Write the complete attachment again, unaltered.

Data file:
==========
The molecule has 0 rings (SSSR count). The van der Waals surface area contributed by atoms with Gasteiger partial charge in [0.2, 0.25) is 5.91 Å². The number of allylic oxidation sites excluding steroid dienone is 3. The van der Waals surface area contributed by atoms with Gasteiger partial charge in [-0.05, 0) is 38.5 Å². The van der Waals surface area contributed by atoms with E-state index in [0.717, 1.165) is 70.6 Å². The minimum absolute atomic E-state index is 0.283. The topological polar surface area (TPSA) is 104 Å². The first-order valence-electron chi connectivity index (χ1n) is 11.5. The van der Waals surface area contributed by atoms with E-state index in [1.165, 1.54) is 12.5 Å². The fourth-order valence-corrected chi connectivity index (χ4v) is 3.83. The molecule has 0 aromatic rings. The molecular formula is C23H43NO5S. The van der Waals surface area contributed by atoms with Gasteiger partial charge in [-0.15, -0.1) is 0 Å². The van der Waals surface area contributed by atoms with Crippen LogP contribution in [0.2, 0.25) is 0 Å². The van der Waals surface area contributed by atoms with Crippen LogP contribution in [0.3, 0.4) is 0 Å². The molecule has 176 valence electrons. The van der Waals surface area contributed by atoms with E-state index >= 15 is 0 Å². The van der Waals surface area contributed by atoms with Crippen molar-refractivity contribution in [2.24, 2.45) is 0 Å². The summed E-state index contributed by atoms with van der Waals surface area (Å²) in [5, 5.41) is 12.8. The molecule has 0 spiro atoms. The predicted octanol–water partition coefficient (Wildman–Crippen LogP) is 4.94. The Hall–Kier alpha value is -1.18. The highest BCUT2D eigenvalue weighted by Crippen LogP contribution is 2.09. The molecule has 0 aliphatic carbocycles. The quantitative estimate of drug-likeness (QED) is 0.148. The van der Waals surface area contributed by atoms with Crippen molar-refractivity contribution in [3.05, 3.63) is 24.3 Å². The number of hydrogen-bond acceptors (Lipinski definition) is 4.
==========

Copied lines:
The molecule has 0 rings (SSSR count). The van der Waals surface area contributed by atoms with Gasteiger partial charge in [0.2, 0.25) is 5.91 Å². The number of allylic oxidation sites excluding steroid dienone is 3. The van der Waals surface area contributed by atoms with Gasteiger partial charge in [-0.05, 0) is 38.5 Å². The van der Waals surface area contributed by atoms with E-state index in [0.717, 1.165) is 70.6 Å². The minimum absolute atomic E-state index is 0.283. The topological polar surface area (TPSA) is 104 Å². The first-order valence-electron chi connectivity index (χ1n) is 11.5. The van der Waals surface area contributed by atoms with E-state index in [1.165, 1.54) is 12.5 Å². The fourth-order valence-corrected chi connectivity index (χ4v) is 3.83. The molecule has 0 aromatic rings. The molecular formula is C23H43NO5S. The van der Waals surface area contributed by atoms with Gasteiger partial charge in [-0.15, -0.1) is 0 Å². The van der Waals surface area contributed by atoms with Crippen LogP contribution in [0.2, 0.25) is 0 Å². The van der Waals surface area contributed by atoms with Crippen LogP contribution in [0.3, 0.4) is 0 Å². The molecule has 176 valence electrons. The van der Waals surface area contributed by atoms with E-state index >= 15 is 0 Å². The van der Waals surface area contributed by atoms with Crippen molar-refractivity contribution in [2.24, 2.45) is 0 Å². The summed E-state index contributed by atoms with van der Waals surface area (Å²) in [5, 5.41) is 12.8. The molecule has 0 spiro atoms. The predicted octanol–water partition coefficient (Wildman–Crippen LogP) is 4.94. The Hall–Kier alpha value is -1.18. The highest BCUT2D eigenvalue weighted by Crippen LogP contribution is 2.09. The molecule has 0 aliphatic carbocycles. The quantitative estimate of drug-likeness (QED) is 0.148. The van der Waals surface area contributed by atoms with Crippen molar-refractivity contribution in [3.05, 3.63) is 24.3 Å². The number of hydrogen-bond acceptors (Lipinski definition) is 4.